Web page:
Energy Assistance Programs Can Help You Save On Your Bills This Winter. Here’s How

This story is part of Home Tips, CNET’s collection of practical advice for getting the most out of your home, inside and out.

With winter on its way, the prospect of high energy bills is looming. While those high heating and water bills can be hard for anyone to swallow, if you live in one of the 40% of low-income households that put more than 10% of income toward energy bills, it can be much harder to pay. There are plenty of ways to save on your energy bills, but just cutting back might not be enough to make them affordable

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Don’t panic. There’s assistance to be had if you know where to look. In the US each year, states apply for and receive money from the federal government for the sole purpose of helping people with their energy bills. People from low-income households can apply for assistance through their state office. There are a few other non-government sources of energy assistance, too, and assistance that’s not tied to income. We’ll cover it all below.

If you’re looking to lower your energy bill, there are a few things you can do right now. You can lower your water heater temperature, look into an energy-saving smart device or learn how to heat and cool your home more efficiently.

Low Income Home Energy Assistance Program: How to apply

The Low Income Home Energy Assistance Program, known as LIHEAP, is a program run by the US Department of Health and Human Services. The nearly $4 billion from LIHEAP is distributed among states and from there, distributed to low-income residents. In 2020, an estimated 5.2 million households received LIHEAP money.

States set the income limits for each of their programs, but can’t set it above 160% or below 110% of the federal poverty level. The poverty level in 2022 is at $13,590 of yearly income for a single person; $18,310 for two people; $23,030 for three people and up from there.

To access LIHEAP funds, you’ll have to apply through your state. You can find state and territorial contacts and tribal contacts on LIHEAP’s website. 

Some state websites include links to third parties (often charities or non-profit organizations) that can help you navigate the application process to receive funds.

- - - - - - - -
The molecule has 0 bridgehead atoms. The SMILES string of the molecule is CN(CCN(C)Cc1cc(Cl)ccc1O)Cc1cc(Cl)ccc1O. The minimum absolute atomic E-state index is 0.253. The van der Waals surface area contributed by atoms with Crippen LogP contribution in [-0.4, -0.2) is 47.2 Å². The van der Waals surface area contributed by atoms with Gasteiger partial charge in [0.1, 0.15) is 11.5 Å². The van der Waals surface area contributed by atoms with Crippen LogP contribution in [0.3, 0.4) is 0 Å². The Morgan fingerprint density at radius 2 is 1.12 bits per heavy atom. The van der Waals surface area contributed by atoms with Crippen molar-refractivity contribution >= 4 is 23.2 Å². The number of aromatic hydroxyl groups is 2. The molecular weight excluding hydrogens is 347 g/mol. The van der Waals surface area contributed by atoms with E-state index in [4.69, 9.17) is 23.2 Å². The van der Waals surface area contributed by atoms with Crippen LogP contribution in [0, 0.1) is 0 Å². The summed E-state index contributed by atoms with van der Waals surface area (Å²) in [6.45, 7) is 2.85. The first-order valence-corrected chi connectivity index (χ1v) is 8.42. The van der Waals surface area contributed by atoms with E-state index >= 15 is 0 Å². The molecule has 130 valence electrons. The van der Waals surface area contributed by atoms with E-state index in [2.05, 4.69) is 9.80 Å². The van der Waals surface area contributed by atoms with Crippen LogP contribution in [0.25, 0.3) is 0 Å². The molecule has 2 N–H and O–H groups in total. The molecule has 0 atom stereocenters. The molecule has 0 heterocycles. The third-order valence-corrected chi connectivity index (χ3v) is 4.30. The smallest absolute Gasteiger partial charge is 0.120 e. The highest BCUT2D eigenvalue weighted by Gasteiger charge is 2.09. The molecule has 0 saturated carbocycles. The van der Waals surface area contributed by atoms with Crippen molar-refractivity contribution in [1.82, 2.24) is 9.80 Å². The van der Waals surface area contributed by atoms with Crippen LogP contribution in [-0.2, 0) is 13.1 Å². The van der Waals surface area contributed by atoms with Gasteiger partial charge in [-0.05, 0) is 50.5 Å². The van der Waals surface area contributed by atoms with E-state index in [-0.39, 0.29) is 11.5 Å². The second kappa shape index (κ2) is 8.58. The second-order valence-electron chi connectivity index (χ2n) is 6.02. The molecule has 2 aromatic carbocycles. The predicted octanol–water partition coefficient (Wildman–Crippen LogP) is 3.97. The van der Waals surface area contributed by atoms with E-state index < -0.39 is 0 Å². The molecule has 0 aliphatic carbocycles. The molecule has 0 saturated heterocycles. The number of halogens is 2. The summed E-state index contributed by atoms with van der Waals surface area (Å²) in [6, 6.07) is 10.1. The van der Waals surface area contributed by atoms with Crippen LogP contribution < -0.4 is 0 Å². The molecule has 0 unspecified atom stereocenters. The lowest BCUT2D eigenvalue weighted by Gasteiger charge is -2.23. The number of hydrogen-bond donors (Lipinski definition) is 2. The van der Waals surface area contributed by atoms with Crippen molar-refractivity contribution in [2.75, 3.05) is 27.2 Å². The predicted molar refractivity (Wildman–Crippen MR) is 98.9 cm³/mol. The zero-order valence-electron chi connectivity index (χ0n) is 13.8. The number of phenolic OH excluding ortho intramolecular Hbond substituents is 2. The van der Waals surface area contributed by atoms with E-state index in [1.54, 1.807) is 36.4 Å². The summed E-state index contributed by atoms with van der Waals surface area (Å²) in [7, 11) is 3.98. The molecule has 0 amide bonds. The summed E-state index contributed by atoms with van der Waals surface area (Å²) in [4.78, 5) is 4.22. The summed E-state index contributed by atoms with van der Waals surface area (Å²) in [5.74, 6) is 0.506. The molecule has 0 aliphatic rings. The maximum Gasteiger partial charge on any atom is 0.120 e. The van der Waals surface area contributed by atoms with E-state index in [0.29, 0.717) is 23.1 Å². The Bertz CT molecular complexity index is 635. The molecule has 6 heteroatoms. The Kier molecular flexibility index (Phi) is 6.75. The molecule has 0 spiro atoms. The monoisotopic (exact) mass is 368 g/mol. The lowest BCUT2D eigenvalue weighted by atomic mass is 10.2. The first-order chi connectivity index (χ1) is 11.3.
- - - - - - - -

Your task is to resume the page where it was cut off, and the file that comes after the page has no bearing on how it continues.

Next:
States can also offer assistance through LIHEAP to low-income households for weatherization projects. Weatherization means plugging leaks and insulating your home against hot and cold temperatures outside. Weatherstripping, insulation and new windows and doors might be part of your state’s LIHEAP program. More incentives outside of LIHEAP, in the form of rebates and tax credits, are coming or are already in place, thanks to the Inflation Reduction Act. Weatherization projects can provide energy bill relief year after year in both the summer and winter.

How to find utility company and other incentives

As utilities are required to shift their energy production, some have begun offering discounted or free smart energy devices and energy efficiency measures that can save you money in the long run. Before you buy new energy efficient light bulbs or water efficient shower heads, check in with your utility to see if they’re offering discounts.

One utility in New Jersey offers free home visits on the basis of income that include basic upgrades, like light bulbs and water heater pipe insulation and additional, later upgrades that could include improved insulation, sealing of air ducts and tuneups for heaters and air conditioners. Depending on your income, you might get these upgrades completely free.

This type of support is different from LIHEAP benefits, which offer financial assistance for your actual bills. Energy efficiency upgrades like a smart thermostat and insulation will help lower your utility bills over all and into the future.

Utilities may also offer payment plans for people struggling to pay their bills. Plans will vary in details and availability, so be sure to check in with your utility.

There are also charitable organizations and nonprofits that offer help. These programs will vary by location but some national organizations like The Salvation Army offer assistance. While it’s hard to predict what exactly is available from one state or city to another, be on the lookout for programs like these in your area.

There are plenty of ways to keep your energy bills a little bit lower. From relatively inexpensive but surprisingly effective fixes, like turning off the lights or adjusting your thermostat, to more expensive ones like installing solar panels.